DRUG Offense | drug charge DEFENSE lawyer

Defense Lawyer Brandon Shroy aggressively defends drug crime allegations

Columbus Criminal Defense Attorney Brandon Shroy defends drug crime charges ranging from misdemeanors to high level felonies. All drug offenses carry a stigma that makes housing and employment more difficult.

Both misdemeanor and felony drug crime charges can result in high bail bonds, loss of jobs, and jail or prison. Some are not eligible to be sealed under Ohio law, and a drug crime conviction on your record can make it difficult to get jobs and secure a place to live. 

Columbus Criminal Defense Lawyer Brandon Shroy is a former drug court prosecutor and is experienced at navigating the ever-changing dynamics between punishment and rehabilitation in the courts. Let him help you avoid jail and prison, and defeat addiction, so you can get back to life.


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Drug crimes in ohio

frequently asked questions about drug Offenses|Drug Charges in Ohio

What rehabilitation programs are available through Franklin County courts?
Possession of drugs besides marijuana are almost exclusively charged as felonies. Depending on the details, the charges may be eligible for drug court through the Franklin County Municipal Court, run by Judge Cindi Morehart. The program is geared toward rehabilitation. Group and individual counseling with regular drug screens are meant to keep participants accountable (jail is possible but is generally minimal) while emphasizing the participants' wellbeing. Upon successful completion of the program, many criminal charges are dismissed.

What if my drug charge is in the Franklin County Common Pleas Court?
An option in the Franklin County Common Pleas Court is Treatment is Essential to Success (TIES). TIES is intensive probation held in Judge Stephen McIntosh's courtroom 4B in the Common Pleas Court. Participants have close contact with Judge McIntosh and a team of professionals working toward recovery. 

  • For more information about TIES, click here.

  • For more information about Judge Stephen McIntosh, click here.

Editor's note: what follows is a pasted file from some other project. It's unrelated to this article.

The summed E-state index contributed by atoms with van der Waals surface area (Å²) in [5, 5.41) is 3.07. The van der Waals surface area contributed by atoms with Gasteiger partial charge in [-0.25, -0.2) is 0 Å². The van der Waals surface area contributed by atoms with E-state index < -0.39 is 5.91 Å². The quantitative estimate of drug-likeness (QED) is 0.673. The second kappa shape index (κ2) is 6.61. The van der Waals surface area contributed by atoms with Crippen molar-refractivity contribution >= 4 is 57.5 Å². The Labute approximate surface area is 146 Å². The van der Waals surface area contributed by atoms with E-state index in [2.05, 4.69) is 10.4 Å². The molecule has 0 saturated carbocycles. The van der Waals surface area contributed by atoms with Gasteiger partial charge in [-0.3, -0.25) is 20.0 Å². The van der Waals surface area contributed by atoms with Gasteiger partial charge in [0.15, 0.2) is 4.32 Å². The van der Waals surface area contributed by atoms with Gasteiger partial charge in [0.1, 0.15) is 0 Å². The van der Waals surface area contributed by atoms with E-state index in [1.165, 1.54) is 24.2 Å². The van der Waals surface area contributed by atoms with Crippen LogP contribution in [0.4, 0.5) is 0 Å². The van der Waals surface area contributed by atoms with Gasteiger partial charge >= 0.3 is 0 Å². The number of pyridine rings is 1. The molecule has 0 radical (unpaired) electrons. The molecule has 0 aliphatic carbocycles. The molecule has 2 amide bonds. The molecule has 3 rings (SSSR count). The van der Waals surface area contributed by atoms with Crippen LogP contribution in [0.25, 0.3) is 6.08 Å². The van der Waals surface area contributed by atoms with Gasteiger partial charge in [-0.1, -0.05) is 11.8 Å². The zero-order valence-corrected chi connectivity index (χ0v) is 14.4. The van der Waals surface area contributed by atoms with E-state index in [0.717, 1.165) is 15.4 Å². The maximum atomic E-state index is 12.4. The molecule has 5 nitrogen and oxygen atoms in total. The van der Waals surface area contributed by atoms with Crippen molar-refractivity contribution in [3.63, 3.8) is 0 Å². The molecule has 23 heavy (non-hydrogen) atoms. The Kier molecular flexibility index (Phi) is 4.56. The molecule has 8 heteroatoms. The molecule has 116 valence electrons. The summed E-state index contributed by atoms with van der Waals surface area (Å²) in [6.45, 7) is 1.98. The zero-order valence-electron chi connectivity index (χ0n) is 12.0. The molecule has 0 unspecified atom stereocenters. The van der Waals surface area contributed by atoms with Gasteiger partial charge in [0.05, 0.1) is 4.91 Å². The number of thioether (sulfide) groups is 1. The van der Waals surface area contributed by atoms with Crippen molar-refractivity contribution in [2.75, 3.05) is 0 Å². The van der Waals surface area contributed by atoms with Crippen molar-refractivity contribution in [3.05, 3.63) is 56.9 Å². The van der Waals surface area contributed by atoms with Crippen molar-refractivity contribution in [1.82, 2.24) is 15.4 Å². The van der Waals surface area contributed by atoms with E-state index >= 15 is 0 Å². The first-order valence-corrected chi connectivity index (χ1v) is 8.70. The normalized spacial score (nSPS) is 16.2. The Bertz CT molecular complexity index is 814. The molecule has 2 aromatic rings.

Can I get the benefit of a drug treatment program if I prefer to use my own counsellor?
Felony drug charges may be eligible for the Intervention in Lieu of Conviction (ILC) program. An intervening plea allows for less rigid framework than drug courts. Those wishing to be considered for ILC in Franklin County must file a motion requesting to be screened for eligibility. ILC is at least one year long. Upon successful completion of ILC, the pending charges are dismissed. Not all drug charges are eligible. 

Can I lose student loans because of a drug allegation?
Under Ohio law, even the lowest level drug charges can result in the loss of your driver's license and financial penalties. Felony level drug offenses carry mandatory prison time, huge fines, and a stigma that makes it difficult to get jobs and places to live. The Office of the U.S Department of Education offers more information on this subject.

Is drug intervention possible instead of prison?
Yes. There is increasing awareness that addiction is a disease and that threatening to imprison people with addictions does not change behavior in the ways intended. Intervention programs, rehabilitation, and intensive drug courts keep people out of prison and on the road to reclaiming their lives. Many families have already attempted intervention by the time a defendant is exposed to the criminal justice system. Pending criminal drug charges open up eligibility to treatment that is court-ordered yet still geared toward rehabilitation. Click here to see what the Ohio Revised Code has to say about Intervention in Lieu of Conviction.


Brandon Shroy has spent years defending and winning drug offense | drug charge cases in Central Ohio.

As your attorney, Brandon Shroy will utilize his extensive criminal defense experience and leverage his reputation as an aggressive litigator to fight on your behalf and deliver the best possible outcome.

Brandon practices in all Central Ohio courts including the Federal District Court for the Southern District of Ohio, the Courts of Common Pleas, Municipal courts and Mayor's courts.


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